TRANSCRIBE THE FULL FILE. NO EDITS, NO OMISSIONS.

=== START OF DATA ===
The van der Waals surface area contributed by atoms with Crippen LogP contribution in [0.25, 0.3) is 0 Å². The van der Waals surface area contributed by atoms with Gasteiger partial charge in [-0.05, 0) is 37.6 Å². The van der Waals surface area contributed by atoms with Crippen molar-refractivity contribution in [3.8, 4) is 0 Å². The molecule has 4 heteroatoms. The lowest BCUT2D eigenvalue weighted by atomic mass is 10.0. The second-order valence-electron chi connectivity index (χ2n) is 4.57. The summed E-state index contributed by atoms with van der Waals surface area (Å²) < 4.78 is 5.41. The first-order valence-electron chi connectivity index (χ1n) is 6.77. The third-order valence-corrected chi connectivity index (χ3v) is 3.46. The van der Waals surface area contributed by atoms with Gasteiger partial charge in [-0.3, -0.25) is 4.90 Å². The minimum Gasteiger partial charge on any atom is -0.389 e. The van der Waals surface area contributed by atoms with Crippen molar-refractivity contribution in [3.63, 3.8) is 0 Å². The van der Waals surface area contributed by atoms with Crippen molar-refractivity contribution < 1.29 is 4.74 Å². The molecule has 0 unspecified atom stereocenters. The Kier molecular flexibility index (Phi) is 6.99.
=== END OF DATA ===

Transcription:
The van der Waals surface area contributed by atoms with Crippen LogP contribution in [0.25, 0.3) is 0 Å². The van der Waals surface area contributed by atoms with Gasteiger partial charge in [-0.05, 0) is 37.6 Å². The van der Waals surface area contributed by atoms with Crippen molar-refractivity contribution in [3.8, 4) is 0 Å². The molecule has 4 heteroatoms. The lowest BCUT2D eigenvalue weighted by atomic mass is 10.0. The second-order valence-electron chi connectivity index (χ2n) is 4.57. The summed E-state index contributed by atoms with van der Waals surface area (Å²) < 4.78 is 5.41. The first-order valence-electron chi connectivity index (χ1n) is 6.77. The third-order valence-corrected chi connectivity index (χ3v) is 3.46. The van der Waals surface area contributed by atoms with Gasteiger partial charge in [-0.3, -0.25) is 4.90 Å². The minimum Gasteiger partial charge on any atom is -0.389 e. The van der Waals surface area contributed by atoms with Crippen molar-refractivity contribution in [3.63, 3.8) is 0 Å². The van der Waals surface area contributed by atoms with Crippen molar-refractivity contribution < 1.29 is 4.74 Å². The molecule has 0 unspecified atom stereocenters. The Kier molecular flexibility index (Phi) is 6.99.